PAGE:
Article by Angela Stelmakowich, Regina Leader-Post
It appears that unlike tobacco smoking, there is no significant association between cannabis use and developing a second primary cancer, notes a new study of 500-plus patients previously enrolled at a cancer centre in Hamilton, Ont.
“The results suggest that cannabis behaves differently than tobacco smoking, as it may not be associated with the traditional concepts of field cancerization,” states the retrospective study, recently published online. Field cancerization involves the formation of patches of pre-malignant disease within the entire surface exposed to carcinogens, it explains.
“Although hypothesized, it is not yet known whether cannabis is a direct causative agent for HNC (carcinoma of the head and neck) or increases the risk of SPC (squamous cell carcinoma) through field cancerization,” the study authors write.
Conducted by researchers from McMaster University, the University of British Columbia and the University of Toronto, the study considered the outcomes of 513 patients, 59 of them in the cannabis group and 454 in the control group.
All of the patients were from the Hamilton Region Head and Neck Cancer Database and were treated at a single cancer centre between 2011 and 2015.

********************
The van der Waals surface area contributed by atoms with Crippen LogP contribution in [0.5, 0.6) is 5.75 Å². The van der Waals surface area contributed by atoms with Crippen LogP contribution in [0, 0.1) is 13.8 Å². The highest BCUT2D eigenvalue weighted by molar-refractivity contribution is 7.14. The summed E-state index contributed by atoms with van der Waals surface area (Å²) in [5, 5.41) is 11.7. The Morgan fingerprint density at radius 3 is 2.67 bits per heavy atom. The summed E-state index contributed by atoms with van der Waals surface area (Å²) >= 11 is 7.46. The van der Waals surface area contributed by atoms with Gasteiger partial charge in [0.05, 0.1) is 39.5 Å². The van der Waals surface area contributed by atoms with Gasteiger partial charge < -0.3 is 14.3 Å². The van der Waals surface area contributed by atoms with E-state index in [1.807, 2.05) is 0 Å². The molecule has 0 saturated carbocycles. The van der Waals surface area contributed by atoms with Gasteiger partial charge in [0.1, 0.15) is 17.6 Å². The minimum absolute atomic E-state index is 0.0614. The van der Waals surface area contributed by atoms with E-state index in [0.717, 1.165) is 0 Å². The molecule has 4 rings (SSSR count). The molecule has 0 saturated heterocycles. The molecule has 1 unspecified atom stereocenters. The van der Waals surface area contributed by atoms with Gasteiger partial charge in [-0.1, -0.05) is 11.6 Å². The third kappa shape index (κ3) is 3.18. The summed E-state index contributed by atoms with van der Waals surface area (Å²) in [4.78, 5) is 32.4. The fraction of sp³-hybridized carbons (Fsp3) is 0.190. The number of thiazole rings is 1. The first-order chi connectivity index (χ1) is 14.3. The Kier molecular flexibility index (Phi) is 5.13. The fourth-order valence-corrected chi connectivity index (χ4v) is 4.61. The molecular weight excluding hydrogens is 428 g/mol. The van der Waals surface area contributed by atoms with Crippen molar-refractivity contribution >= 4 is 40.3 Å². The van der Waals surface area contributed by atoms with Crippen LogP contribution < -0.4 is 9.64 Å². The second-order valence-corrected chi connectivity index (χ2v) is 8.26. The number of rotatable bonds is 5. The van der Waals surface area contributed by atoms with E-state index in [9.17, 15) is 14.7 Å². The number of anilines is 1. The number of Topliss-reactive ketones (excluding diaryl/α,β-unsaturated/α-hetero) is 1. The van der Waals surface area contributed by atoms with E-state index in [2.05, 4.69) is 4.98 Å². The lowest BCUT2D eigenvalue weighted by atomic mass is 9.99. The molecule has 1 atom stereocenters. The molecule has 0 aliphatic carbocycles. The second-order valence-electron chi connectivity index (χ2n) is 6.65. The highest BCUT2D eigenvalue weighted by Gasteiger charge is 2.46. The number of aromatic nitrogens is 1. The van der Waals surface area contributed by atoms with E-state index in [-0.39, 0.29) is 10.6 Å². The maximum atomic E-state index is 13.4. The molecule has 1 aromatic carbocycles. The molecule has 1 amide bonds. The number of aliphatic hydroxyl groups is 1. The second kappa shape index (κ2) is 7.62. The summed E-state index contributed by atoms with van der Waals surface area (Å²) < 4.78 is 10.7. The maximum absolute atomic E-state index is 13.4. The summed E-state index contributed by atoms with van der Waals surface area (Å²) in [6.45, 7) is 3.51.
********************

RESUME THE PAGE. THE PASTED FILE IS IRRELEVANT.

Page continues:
There were no significant difference between patients in the cannabis and control group, “except that cannabis users were more likely to develop primary oropharyngeal cancer,” notes the abstract.
Two of the 59 patients who used cannabis, 3.4 per cent, developed a second primary cancer compared to 23 of the 454 patients, 5.1 per cent, of the controls. Both of the cannabis users and six of the controls who developed an SPC were active cigarette smokers, the study states. “Eleven of the 17 non-cigarette smokers who developed an SPC were ex-cigarette smokers.”
Acknowledging the study’s limitations, the authors, nonetheless, write: “Our results are consistent with the theory that cannabis is not carcinogenic and, hence, would not follow patterns of field cancerization. Instead, it is hypothesized that since high-risk behaviours are associated with cannabis use, they may be linked to HNC through the effect of human papillomavirus (HPV) positive disease rather than a true carcinogenic property.”
Study results released by the University of California San Diego School of Medicine in early 2020 indicated how researchers believe cannabis accelerates the growth of HPV-related HNC. “HPV-related head and neck cancer is one of the fastest growing cancers in the United States. While at the same time, exposure to marijuana is accelerating. This is a huge public health problem,” professor and senior study author, Dr. Joseph Califano III, said at the time.